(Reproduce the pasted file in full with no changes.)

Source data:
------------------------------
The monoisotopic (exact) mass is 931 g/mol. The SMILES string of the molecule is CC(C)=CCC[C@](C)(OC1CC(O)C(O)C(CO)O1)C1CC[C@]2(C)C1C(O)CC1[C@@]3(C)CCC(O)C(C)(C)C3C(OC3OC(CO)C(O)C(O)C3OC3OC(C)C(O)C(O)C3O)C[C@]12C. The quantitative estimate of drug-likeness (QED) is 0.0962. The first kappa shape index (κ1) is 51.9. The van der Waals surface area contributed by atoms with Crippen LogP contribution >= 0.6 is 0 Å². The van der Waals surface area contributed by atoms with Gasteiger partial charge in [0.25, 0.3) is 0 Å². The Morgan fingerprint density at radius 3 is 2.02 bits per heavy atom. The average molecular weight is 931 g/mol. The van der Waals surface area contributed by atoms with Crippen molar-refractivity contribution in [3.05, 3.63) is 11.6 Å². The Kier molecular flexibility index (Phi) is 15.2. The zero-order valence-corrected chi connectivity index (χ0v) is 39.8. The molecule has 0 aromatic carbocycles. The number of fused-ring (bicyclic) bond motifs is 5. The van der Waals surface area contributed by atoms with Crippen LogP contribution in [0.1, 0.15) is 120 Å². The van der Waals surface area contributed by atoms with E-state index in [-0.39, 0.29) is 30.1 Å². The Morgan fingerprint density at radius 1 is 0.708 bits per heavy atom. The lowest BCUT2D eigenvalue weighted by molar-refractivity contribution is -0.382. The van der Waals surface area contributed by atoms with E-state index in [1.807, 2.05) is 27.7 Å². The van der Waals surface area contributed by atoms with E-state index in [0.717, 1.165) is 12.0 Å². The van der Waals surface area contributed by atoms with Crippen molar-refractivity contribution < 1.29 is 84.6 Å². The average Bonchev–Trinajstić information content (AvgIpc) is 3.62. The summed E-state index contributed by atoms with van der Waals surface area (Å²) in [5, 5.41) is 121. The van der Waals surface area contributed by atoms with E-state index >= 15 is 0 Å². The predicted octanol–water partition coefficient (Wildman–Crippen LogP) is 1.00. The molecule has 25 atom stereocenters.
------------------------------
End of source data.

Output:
The monoisotopic (exact) mass is 931 g/mol. The SMILES string of the molecule is CC(C)=CCC[C@](C)(OC1CC(O)C(O)C(CO)O1)C1CC[C@]2(C)C1C(O)CC1[C@@]3(C)CCC(O)C(C)(C)C3C(OC3OC(CO)C(O)C(O)C3OC3OC(C)C(O)C(O)C3O)C[C@]12C. The quantitative estimate of drug-likeness (QED) is 0.0962. The first kappa shape index (κ1) is 51.9. The van der Waals surface area contributed by atoms with Crippen LogP contribution >= 0.6 is 0 Å². The van der Waals surface area contributed by atoms with Gasteiger partial charge in [0.25, 0.3) is 0 Å². The Morgan fingerprint density at radius 3 is 2.02 bits per heavy atom. The average molecular weight is 931 g/mol. The van der Waals surface area contributed by atoms with Crippen molar-refractivity contribution in [3.05, 3.63) is 11.6 Å². The Kier molecular flexibility index (Phi) is 15.2. The zero-order valence-corrected chi connectivity index (χ0v) is 39.8. The molecule has 0 aromatic carbocycles. The number of fused-ring (bicyclic) bond motifs is 5. The van der Waals surface area contributed by atoms with Crippen LogP contribution in [0.1, 0.15) is 120 Å². The van der Waals surface area contributed by atoms with E-state index in [-0.39, 0.29) is 30.1 Å². The Morgan fingerprint density at radius 1 is 0.708 bits per heavy atom. The lowest BCUT2D eigenvalue weighted by molar-refractivity contribution is -0.382. The van der Waals surface area contributed by atoms with E-state index in [1.807, 2.05) is 27.7 Å². The van der Waals surface area contributed by atoms with E-state index in [0.717, 1.165) is 12.0 Å². The van der Waals surface area contributed by atoms with Crippen molar-refractivity contribution < 1.29 is 84.6 Å². The average Bonchev–Trinajstić information content (AvgIpc) is 3.62. The summed E-state index contributed by atoms with van der Waals surface area (Å²) in [5, 5.41) is 121. The van der Waals surface area contributed by atoms with E-state index >= 15 is 0 Å². The predicted octanol–water partition coefficient (Wildman–Crippen LogP) is 1.00. The molecule has 25 atom stereocenters.